Monday, April 30, 2012

Riders on the Storm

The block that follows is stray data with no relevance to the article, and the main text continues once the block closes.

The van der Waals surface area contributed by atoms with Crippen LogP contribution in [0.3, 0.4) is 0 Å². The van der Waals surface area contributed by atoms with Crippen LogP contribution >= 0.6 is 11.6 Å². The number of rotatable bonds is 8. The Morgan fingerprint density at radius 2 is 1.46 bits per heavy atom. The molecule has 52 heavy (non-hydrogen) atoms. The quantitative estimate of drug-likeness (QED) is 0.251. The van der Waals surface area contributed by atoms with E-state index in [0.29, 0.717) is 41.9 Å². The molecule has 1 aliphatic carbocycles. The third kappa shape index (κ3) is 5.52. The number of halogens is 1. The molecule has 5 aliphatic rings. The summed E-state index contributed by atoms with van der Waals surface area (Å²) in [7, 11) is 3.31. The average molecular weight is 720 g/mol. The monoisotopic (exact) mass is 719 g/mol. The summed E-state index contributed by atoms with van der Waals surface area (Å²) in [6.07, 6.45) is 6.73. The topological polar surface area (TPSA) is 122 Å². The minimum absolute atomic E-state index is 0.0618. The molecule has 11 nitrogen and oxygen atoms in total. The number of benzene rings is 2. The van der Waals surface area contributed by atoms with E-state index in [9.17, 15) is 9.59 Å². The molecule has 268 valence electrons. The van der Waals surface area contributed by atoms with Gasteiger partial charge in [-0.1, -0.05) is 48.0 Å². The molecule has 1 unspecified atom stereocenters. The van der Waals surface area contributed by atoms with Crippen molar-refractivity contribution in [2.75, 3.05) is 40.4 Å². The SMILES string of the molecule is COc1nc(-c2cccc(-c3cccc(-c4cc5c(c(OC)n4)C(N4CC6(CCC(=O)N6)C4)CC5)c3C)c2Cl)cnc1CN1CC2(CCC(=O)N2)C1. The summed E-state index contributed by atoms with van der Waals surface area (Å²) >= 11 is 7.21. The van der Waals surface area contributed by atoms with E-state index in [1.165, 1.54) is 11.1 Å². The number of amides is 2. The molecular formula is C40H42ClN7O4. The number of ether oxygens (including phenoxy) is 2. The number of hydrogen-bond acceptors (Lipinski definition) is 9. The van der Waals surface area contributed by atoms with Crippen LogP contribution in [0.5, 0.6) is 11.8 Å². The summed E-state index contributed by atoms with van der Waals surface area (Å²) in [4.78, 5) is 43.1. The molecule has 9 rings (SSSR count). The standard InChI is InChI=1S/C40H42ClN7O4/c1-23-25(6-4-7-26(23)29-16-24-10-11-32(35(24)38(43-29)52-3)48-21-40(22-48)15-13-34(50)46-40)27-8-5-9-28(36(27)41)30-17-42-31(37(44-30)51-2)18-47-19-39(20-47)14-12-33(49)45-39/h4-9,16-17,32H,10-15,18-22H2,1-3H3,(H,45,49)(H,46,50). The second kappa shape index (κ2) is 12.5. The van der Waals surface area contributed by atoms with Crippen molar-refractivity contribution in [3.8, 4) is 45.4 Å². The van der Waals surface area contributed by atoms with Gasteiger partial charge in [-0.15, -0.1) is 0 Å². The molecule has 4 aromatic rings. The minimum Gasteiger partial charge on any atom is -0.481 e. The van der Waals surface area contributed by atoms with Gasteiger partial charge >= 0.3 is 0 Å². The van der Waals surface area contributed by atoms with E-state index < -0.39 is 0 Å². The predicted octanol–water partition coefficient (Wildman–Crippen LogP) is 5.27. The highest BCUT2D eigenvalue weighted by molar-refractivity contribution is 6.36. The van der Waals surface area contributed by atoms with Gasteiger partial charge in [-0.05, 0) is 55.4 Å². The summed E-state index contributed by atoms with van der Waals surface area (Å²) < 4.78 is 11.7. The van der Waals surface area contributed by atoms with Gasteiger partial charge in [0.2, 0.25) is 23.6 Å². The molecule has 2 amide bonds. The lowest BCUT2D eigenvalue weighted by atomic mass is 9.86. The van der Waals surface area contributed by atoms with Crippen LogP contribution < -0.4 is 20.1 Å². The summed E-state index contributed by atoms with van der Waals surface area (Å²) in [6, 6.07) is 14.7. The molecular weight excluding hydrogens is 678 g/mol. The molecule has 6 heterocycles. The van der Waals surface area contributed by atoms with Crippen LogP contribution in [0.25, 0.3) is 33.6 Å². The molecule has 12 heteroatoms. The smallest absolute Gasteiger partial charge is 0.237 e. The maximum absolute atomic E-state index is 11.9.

"...What we choose to fight is so tiny! What fights us is so great! If only we would let ourselves be dominated as things do by some immense storm, we would become strong too, and not need names. When we win it's with small things, and the triumph itself makes us small. What is extraordinary and eternal does not want to be bent by us..." (from Rilke's poem "The Man Watching") In light of Rilke’s poem, one of these "extraordinary and eternal" powers is what we can access in yoga. And none of us really understands it. And, truly, none of us can really control that extraordinary and eternal force that is larger than ourselves. When we practice yoga, we are submitting ourselves to something great and powerful, within and without us. Yoga is mysterious and strong stuff, as is Life itself. We have the opportunity to dance with it and to learn from it and access something greater than our small everyday minds and lives because of it. Sometimes we "use" the yoga to feel like we have total control, over our bodies or minds or relationships or circumstances. And this makes us feel temporarily safe, like we can somehow order this mystery in a way that keeps us from pain or loss. But, in the end, we've been disillusioned: our bodies change, grow old, our lives change, people disappoint us, etc., and we feel a sense of our vulnerability and our tenderness. In the meantime, something powerful and wise and mysterious has been trying to spend time with us, change us, heal us, "have its way with us." Yes, we can come with intention to our yoga mats, with intention to our lives, (which helps give us direction and helps flex our muscles in making what we love out of our lives) but then we can let go. We can empty our cups, admit sweet defeat, and approach our mats ready to watch and learn, and ready to be taught and surprised. We can enter each day the same way. Rilke finishes his poem: "Winning does not tempt that man. This is how he grows: by being defeated, decisively, by constantly greater beings." There is probably nothing harder for human beings than to soften into our lives (and our yoga practices!) with a sense of wonder and humility. However, in the end, this is what will best serve us and everyone else. There is so much we DO have say over, using our wills to GET to yoga class for one, to step into the mystery in the first place, to work with our thoughts, to forgive, to love, to change, to help others. There is so much we can create, there is so much strength we can access in ourselves, yes, BUT nothing good can come out of our trying to control our lives, our bodies, our yoga from a place of fear . And until we learn to befriend the mystery, we're missing the opportunity to be taught by something wiser: "This illusion of being in control, that we can control everything that happens to us, is so destructive, so aggressive" (Treya, in Ken Wilber's "Grace and Grit"), destructive because we avoid being changed and taught and grown, which hurts us and those around us. Not to mention that if we believe that WE'RE in control, then that implies that everyone else is too and we feel judgment and lose compassion for other human beings, who are also subject to the mystery. Eventually we can befriend the mystery: we can see we are neither victims of our time on this earth, nor are we sole authors. We are in a dance with the Storm itself (to use Rilke's imagery), with Life, with our bodies, with Yoga, with ourselves, with our families. We are the other player in this cosmic chess game. I'm going to focus on letting go and befriending the mystery myself this week, in classes and in private. Please join me! We're all in this mystery together!